22. Telegram From the Ambassador in Guatemala (Armour) to the Department of State1

462. Mann and I had a long and satisfactory talk with Castillo late afternoon January 24 (Deptel 429). I began by saying we were informed Ambassador Cruz had made certain statements concerning my Embassy which the Department considered useful in clearing up possible misunderstandings. Cruz statements could be divided into three main categories—(a) the amount of American aid (b) Embassy’s relations with Cordova Cerna (c) Embassy’s relations with officials American companies. Did the President wish to comment on these subjects?

President forthrightfully expressed his dissatisfaction with lack progress in economic field. He said Guatemala was show-case for entire world to see and economic failure his regime would have far-reaching consequences. The question was what to do to get things moving now rather than in future. He needs more aid and advice. He referred particularly Pacific coastal highway and mentioned corn shortage. He said Ambassador Cruz had been asked deliver letter President Eisenhower which stressed Guatemala’s urgent needs and invited President to send representative here to survey situation. He did not know whether letter had been delivered.

We expressed our general agreement with these views and reminded him of accomplishments since mid-September. We said first four months were hardest and were confident fruits our past and future efforts would, with necessary cooperation of government, begin to show more and more in months to come. Regarding Pacific highway, USOM had been ready since December 21 pay bills, but due to government’s vacillation in first preferring private contractors, then caminos, then private contractors again, followed by dismissal of Minister Communications, had resulted in loss month for which we would not accept responsibility. We did, however, regret loss of time between mid-September and mid-December in obtaining decision on aid and arranging for disbursements. Re corn: Did President realize that Washington had in substance offered make available over million dollars worth corn at only nominal cost Guatemalan Government and that only problem was formula might have resulted delay in construction Pacific highway.2 He said this had not been [Page 62] adequately explained to him by his Ministers. There followed constructive discussion positive steps that could be taken which will be reported separately.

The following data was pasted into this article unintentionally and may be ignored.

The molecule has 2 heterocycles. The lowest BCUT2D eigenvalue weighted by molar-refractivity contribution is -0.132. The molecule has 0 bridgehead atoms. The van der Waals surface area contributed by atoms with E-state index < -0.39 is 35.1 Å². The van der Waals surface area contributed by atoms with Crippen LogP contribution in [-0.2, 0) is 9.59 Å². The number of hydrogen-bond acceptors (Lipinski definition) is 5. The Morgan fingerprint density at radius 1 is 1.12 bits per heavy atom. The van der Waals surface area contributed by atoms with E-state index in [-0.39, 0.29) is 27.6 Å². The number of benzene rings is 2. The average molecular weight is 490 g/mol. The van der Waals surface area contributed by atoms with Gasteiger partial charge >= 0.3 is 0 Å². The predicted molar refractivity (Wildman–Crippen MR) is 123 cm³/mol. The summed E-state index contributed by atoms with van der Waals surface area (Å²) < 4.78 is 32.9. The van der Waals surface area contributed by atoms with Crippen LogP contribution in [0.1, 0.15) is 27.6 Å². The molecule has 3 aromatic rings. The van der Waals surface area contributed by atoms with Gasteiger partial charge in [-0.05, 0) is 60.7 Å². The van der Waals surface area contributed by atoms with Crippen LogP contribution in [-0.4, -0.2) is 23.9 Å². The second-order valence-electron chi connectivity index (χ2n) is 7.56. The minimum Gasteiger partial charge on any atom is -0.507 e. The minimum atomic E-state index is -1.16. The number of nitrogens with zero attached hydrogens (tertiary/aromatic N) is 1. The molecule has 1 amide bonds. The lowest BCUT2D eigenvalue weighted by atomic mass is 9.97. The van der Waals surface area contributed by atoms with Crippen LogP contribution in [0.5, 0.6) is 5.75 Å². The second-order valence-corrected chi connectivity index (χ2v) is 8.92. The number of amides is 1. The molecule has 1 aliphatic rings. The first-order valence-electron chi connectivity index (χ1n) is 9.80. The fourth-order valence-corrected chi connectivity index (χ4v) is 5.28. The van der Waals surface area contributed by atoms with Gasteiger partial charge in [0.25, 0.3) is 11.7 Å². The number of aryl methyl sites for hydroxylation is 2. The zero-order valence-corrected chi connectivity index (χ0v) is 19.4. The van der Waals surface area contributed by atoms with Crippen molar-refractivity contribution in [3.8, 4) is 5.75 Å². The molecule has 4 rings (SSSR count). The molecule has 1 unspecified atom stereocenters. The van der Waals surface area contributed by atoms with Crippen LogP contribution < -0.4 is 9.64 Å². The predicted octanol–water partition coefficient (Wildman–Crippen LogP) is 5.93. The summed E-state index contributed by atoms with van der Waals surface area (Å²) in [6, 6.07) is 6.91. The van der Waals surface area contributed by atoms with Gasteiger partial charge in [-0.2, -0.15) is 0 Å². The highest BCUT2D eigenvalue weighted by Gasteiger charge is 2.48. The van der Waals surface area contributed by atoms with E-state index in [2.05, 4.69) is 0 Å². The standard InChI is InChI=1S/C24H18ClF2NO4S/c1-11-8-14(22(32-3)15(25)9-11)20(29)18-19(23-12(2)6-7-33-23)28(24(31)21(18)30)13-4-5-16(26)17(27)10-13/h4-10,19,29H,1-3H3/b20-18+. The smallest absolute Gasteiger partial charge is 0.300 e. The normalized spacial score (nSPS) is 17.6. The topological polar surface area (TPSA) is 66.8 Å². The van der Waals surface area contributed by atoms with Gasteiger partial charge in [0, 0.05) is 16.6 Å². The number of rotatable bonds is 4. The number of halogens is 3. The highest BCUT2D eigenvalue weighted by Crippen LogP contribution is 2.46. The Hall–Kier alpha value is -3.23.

President expressed surprise and ignorance Cruz’ remarks on subjects our relations with Cordova Cerna and with officials American companies. Remarked Cordova apparently working loyally at present and referred to recent cordial conversation with official UFCO. Volunteered he had at no time expressed dissatisfaction with efforts Ambassador or Counselor. Agreed he and I should meet regularly each mid-week for review problems and is to dine with me on Thursday. To protect Cruz, I emphasized we were not complaining actions his Ambassador who seemed to be trying his best serve Castillo.

We conducted conversation with the dignity which the situation demanded. If this Embassy is to be effective in discharging its many responsibilities here it must and will be respected. After President disavowed any dissatisfaction with Embassy, conversation was cordial.

We are more convinced than ever (Embtel 459) that aside from his immediate political problems, Castillo’s main concern is failure get a public works program started quickly and frustration at delay in dealing effectively with agrarian reform, labor, and other problems pressing in on him. There are moments when he seems almost pathetic. He must literally be led by the hand step by step. It will be a difficult task to do this without arousing nationalistic reactions, but we intend expand scope our efforts with Klein and Saks as one of main vehicles.

It is relatively easy plant in his mind suspicion that Embassy responsible for delay in getting financial and technical aid programs going, and from this to suggest ulterior motives and conspiracies with real and fancied opposition elements. To degree which we cannot precisely determine, we believe Cruz added to and embroidered on what President actually said. Whether these or similar charges are made in future will probably depend on whether he can get his government operating smoothly and effectively and on whether he gets aid quickly and in what he considers adequate quantity.

  1. Source: Department of State, Central Files, 814.00/1–2555. Secret; Limited Distribution.
  2. Discussions between officials of the Department of State and the Foreign Operations Administration concerning a donation of corn to Guatemala began in late December 1954, and continued intermittently into 1955. The first shipment of corn to Guatemala was approved in April 1955; for additional infomation, see the Department of State Bulletin, August 1, 1955, p. 196.